The notion of the Extended Enterprise has taken on more importance as firms have become more specialized and inter-connected, trade has become more global, processes have become more standardized and information has become ubiquitous. Process standardization has permitted companies to purchase as services many of the business functions that previously had been incorporated directly into the organization of the firm. By outsourcing certain business functions that had been previously self-provided, such as transportation, warehousing, procurement, public relations, and information technology, firms have been able to concentrate their resources on those investments and activities that provide them the greatest rate of return. The remaining core competencies determine the firm's unique value proposition.

How the Extended Enterprise is organized and structured and its policies and mechanisms for the exchange of information, goods, services and money is described by the Enterprise Architecture.

See also:

Jeanne Ross et al. (2006) Enterprise Architecture As Strategy: Creating a Foundation for Business Execution, Cambridge, Harvard Business School Press. ISBN 1-591398-39-8

Chris Zook with James Allen (2001). Profit From the Core: Growth Strategy in an Era of Turbulence, Cambridge: Harvard Business School Press. ISBN 1-578512-30-1

To learn more about our work in consulting read about some of our Case Studies.

You can contact us here.

A Management Consultant @ Large

Tuesday, April 8, 2008

Getting it Right on the U.S. Economy

Benjamin Bernanke, Chairman, US Federal Reserve Bank

In all of the recent hand-wringing over the economy it is easy to forget that the world economic outlook is not uniformly bleak. Residents of China, India, Russia and Dubai are more likely to be complaining of growth pains and shortages than looming unemployment. In their great race to build housing and infrastructure, they have been bidding up world prices for oil and other commodities, just as North American farmers decide which crops to plant to feed and now fuel a hungry world.

If one shifts attention from depressed Ohio and Michigan factory towns toward Peoria and Moline, Illinois where Caterpillar (CAT) and John Deere (DE) manage global operations for manufacturing and marketing agricultural and industrial equipment, the mood improves. Both companies have seen growth in both their US and international manufacturing operations. While each has been hurt by the downturn in the US housing market and its impact on US forestry, building materials, construction equipment and trucking, they are being more than compensated by increasing sales of construction equipment overseas and agricultural equipment both domestically and internationally.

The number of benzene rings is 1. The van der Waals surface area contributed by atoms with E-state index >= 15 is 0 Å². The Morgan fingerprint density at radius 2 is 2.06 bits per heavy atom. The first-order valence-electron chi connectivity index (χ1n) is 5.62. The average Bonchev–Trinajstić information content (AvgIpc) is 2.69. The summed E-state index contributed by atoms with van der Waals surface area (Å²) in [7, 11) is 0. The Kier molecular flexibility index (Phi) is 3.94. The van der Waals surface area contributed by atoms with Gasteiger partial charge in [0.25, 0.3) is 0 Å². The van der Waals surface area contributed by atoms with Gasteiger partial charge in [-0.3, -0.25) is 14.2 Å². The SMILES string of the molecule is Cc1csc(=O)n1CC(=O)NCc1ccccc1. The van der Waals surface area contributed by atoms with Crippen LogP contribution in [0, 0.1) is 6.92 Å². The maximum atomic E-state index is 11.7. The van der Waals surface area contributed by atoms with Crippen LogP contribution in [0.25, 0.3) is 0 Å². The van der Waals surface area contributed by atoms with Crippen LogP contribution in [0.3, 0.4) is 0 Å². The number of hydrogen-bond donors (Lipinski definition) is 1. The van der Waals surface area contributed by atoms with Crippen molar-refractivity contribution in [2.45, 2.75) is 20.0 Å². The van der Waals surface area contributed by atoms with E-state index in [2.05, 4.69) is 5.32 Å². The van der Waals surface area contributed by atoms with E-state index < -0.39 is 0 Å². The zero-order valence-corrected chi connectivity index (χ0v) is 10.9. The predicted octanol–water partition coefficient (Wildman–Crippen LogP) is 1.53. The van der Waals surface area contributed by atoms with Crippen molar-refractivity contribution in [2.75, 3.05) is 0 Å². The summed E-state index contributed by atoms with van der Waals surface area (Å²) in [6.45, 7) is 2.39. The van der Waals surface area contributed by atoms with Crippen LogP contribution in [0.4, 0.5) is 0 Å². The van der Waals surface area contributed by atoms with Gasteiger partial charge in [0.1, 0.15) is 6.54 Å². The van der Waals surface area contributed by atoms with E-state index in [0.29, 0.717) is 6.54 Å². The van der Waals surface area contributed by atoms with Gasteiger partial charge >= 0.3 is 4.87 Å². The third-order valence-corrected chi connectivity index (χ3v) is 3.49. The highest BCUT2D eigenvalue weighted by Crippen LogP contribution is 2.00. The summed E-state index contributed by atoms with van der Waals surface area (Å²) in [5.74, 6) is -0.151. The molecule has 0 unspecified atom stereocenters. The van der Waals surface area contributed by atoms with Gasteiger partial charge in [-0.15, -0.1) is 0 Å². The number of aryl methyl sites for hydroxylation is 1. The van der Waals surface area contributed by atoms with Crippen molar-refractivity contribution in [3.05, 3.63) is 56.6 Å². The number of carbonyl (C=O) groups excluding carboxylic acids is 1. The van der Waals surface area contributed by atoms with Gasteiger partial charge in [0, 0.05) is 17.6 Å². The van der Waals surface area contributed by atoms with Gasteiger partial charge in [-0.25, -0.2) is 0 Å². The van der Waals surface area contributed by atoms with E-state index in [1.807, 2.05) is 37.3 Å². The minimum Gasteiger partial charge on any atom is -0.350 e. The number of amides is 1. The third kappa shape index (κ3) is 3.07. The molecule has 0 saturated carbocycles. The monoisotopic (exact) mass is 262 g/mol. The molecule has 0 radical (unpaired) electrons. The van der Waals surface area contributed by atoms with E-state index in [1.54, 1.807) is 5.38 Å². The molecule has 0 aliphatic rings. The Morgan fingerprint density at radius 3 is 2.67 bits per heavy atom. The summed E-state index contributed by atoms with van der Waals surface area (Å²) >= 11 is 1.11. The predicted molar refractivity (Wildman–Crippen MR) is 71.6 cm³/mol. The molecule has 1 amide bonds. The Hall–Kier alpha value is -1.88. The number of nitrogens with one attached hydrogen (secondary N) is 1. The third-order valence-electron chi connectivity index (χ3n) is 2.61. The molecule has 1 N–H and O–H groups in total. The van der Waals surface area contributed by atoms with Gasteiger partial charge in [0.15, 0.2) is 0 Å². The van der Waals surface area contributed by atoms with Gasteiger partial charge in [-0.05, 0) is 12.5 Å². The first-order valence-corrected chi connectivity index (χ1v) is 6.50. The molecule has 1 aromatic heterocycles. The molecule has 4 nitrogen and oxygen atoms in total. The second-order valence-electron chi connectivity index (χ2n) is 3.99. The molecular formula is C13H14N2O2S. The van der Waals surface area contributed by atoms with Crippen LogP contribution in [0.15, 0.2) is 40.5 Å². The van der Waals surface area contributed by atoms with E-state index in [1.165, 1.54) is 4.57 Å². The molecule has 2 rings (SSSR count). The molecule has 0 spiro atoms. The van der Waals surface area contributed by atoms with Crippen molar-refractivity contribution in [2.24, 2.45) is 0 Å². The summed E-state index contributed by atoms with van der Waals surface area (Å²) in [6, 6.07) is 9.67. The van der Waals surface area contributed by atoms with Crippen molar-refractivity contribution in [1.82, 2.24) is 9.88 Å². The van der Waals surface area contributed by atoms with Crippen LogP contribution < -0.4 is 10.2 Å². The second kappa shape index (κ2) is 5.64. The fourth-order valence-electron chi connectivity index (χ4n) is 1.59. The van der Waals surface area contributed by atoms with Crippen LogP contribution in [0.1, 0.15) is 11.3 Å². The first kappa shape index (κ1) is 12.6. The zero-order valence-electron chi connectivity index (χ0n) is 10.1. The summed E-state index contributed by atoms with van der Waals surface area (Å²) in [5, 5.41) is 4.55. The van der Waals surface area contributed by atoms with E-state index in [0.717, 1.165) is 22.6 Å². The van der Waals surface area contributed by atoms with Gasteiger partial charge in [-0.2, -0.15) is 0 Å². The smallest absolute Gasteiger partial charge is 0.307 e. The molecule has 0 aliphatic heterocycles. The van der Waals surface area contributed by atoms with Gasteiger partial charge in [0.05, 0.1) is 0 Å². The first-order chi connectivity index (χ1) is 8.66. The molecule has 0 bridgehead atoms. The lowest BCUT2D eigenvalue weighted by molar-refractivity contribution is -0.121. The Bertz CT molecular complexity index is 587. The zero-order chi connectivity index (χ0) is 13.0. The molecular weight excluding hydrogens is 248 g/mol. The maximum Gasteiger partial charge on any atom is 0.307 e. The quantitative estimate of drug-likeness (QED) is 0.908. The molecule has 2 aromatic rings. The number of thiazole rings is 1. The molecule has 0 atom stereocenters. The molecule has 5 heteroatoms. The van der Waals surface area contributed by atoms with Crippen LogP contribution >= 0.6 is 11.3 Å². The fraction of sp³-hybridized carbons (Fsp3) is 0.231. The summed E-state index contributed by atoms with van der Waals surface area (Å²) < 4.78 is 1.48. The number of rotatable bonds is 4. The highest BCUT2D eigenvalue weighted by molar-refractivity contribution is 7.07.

With commodity prices continuing to rise and interest rates having fallen substantially in recent months, Americans should be concerned about the prospects for inflation, particularly for energy and foodstuffs, but also for imported electronics and automobiles. Policy makers know, but are loathe to admit, that there are no simple U.S. economic policies that can assuage the angst of the common man. More than at any point in their history, Americans operate in a global economy and the tried and true economic policies learned by the Elders during more self-sufficient times are much less effective now.

The uncertainty in the U.S. financial markets reflects not only the immediate risks in the housing sector but also the greater risk that American government leaders will take the wrong course. Fiscal moves to stimulate consumption, such as Congressional plans for temporary tax rebates, will feed inflation without addressing the underlying imbalance in housing debt. Interest rate reductions may have little effect on housing lending if too many lending institutions become insolvent and unable to lend at all.

Thus, it was with some relief that the markets saw Ben Bernanke take a measured, if previously untried, move toward stability by directly having the government take on some of the risks in mortgage-backed securities. By addressing the problem tactically and head-on, the Fed reduces the risk of doing greater mischief longer term.

Well done.

Now, if we could get the U.S. presidential candidates to speak more honestly about the American role in the global economy, they might come up with more sensible approaches to entitlements, health care, immigration and military policy. Forgive me the audacity of hope.

To learn more about our work in consulting, read about our Practice or check out our Case Studies